Demographic variables included self-reported age, sex, and race/ethnicity (Asians: Chinese, Korean, Japanese, Filipino, Vietnamese, and other Asians). Family income was examined as a percentage of the federal poverty level (FPL). For FPL in 2013–2014, FPL cutoff points were obtained from the 2011 federal poverty guideline using the total household income and number of members in the household. Family income was categorized as below 100%, 100% to 299%, or 300% and above of the FPL. Smoking status was defined as current smoker or not current smoker. Marital status was defined as married, never married, or other. Education attainment included three categories including high school, college, and graduate. Physical activity was defined as walking at least 10 minutes for either transportation or leisure over the past 7 days. Fast food consumption was determined by response to the following question: “In the past 7 days, how many times did you eat fast food? Include fast food meals eaten at work, at home, or at fast-food restaurants, carryout or drive through” Response categories included: never, 1–2 times, and ≥3 times.

Statistical analysis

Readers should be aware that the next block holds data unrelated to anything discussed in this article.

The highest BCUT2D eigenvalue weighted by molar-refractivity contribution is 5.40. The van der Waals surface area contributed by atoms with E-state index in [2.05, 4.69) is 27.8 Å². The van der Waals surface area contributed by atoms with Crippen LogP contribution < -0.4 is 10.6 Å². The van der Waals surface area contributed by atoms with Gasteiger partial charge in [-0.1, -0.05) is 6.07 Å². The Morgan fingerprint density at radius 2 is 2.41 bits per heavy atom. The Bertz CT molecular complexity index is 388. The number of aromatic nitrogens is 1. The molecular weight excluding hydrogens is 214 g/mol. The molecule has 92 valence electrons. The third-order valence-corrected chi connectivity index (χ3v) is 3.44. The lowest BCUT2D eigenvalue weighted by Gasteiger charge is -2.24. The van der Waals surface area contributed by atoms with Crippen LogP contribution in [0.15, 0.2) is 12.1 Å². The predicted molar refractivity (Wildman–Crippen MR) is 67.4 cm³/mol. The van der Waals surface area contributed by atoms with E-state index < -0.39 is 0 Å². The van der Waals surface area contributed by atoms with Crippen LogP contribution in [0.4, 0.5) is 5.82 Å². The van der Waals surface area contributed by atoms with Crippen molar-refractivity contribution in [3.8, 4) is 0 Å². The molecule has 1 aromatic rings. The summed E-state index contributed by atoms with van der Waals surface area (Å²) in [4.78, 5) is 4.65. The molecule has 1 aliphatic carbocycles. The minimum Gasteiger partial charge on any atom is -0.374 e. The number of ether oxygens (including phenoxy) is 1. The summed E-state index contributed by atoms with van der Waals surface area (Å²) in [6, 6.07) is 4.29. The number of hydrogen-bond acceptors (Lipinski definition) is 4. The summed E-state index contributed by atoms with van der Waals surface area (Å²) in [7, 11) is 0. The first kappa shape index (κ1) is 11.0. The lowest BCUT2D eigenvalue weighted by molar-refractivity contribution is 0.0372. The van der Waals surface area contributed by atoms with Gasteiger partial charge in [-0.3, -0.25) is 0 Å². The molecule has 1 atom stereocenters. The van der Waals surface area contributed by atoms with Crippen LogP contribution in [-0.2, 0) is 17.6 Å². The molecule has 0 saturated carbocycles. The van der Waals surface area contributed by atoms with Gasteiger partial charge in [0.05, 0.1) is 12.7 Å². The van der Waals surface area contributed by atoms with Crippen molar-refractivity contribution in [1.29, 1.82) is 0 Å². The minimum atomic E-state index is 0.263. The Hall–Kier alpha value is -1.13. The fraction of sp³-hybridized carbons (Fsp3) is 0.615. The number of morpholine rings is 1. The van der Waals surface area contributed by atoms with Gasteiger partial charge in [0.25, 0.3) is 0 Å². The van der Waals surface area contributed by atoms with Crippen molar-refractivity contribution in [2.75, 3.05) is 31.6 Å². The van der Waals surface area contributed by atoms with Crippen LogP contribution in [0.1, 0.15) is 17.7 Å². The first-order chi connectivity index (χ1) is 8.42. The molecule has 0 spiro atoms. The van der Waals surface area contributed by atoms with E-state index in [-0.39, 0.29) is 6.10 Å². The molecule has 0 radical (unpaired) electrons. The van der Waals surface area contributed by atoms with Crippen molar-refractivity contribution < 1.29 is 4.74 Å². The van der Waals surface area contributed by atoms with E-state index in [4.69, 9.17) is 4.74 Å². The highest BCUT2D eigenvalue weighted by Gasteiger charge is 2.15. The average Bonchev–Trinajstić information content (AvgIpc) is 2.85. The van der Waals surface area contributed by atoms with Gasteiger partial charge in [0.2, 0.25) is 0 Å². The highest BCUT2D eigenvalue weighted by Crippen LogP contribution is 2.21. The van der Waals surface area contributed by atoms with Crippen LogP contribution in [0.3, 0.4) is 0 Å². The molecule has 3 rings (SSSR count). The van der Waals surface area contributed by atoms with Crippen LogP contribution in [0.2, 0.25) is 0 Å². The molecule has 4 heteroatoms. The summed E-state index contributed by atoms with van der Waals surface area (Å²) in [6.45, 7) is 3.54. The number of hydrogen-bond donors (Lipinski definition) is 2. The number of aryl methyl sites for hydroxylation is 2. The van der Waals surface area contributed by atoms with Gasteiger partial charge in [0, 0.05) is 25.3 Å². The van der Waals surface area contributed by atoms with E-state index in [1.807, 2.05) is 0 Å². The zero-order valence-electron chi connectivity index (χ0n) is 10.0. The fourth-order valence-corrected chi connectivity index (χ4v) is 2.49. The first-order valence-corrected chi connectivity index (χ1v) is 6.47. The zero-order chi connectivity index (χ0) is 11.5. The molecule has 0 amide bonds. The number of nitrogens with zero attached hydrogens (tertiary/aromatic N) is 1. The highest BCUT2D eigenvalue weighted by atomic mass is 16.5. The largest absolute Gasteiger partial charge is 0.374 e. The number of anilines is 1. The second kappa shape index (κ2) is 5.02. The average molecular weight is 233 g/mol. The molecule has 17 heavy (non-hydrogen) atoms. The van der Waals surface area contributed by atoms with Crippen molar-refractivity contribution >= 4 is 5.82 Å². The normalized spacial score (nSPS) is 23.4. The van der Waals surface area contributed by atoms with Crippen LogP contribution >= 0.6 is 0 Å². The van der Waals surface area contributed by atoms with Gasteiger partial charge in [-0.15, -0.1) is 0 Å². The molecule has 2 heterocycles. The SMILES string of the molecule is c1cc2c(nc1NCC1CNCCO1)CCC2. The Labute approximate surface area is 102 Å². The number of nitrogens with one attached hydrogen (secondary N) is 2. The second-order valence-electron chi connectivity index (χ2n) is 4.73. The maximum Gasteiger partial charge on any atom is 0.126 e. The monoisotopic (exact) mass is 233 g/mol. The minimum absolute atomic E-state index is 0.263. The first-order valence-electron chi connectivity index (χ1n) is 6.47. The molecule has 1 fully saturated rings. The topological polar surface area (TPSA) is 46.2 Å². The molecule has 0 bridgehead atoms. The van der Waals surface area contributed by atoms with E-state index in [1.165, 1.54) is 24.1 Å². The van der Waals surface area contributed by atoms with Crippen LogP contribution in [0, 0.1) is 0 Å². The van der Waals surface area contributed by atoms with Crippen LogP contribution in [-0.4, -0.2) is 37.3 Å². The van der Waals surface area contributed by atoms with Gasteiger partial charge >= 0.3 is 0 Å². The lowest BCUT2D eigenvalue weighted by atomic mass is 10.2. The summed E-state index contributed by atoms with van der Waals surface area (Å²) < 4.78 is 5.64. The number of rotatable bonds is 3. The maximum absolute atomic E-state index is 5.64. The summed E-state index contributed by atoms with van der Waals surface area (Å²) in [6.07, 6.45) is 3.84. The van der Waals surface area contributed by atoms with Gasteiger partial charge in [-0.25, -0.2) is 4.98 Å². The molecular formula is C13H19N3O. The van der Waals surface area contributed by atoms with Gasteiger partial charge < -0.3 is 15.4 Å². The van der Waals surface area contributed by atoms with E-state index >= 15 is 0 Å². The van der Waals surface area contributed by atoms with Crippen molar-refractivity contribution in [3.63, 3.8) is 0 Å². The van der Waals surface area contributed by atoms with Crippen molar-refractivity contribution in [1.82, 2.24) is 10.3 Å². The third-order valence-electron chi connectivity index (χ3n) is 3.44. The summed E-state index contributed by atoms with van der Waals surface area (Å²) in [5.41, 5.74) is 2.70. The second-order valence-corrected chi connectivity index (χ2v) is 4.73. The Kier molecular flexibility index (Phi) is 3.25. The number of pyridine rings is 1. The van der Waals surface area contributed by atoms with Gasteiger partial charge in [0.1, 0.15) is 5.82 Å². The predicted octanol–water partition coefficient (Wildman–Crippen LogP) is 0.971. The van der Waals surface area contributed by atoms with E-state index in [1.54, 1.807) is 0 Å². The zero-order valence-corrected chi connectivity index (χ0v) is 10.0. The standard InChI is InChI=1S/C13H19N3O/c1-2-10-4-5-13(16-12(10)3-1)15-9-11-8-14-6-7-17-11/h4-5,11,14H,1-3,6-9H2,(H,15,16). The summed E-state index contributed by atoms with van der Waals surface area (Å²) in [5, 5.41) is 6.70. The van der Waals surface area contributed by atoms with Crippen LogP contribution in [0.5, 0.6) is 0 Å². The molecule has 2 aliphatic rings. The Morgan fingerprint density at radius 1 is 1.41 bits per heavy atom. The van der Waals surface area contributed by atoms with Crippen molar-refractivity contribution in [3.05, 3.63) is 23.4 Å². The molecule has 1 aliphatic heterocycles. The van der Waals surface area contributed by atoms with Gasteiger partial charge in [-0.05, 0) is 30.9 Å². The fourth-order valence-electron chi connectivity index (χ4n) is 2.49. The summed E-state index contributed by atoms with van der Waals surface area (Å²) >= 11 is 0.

Characteristics of California adults were examined by descriptive analysis according to geography, demographics, family income, weight status, and lifestyle risk factors. Obesity prevalence among adults was examined by geographic characteristics in 2013–2014. Variables with p values significant at 0.2 were included for analysis in adjusted models. SAS PROC SURVEYLOGISTIC procedure was used to estimate odds ratios (ORs) and 95% confidence intervals (CIs) for the association between independent variables and the prevalence of obesity. Multiple logistic regression analyses were used to examine the association between geographic characteristics, i.e., urban and rural (2nd city, suburban, and town/rural) settings, and obesity after controlling for age, sex, race/ethnicity, family income, smoking status, marital status, education attainment, physical activity, and fast food consumption. Multiple logistic analyses were then used to examine the differences in risk factors for obesity in urban and rural settings, respectively.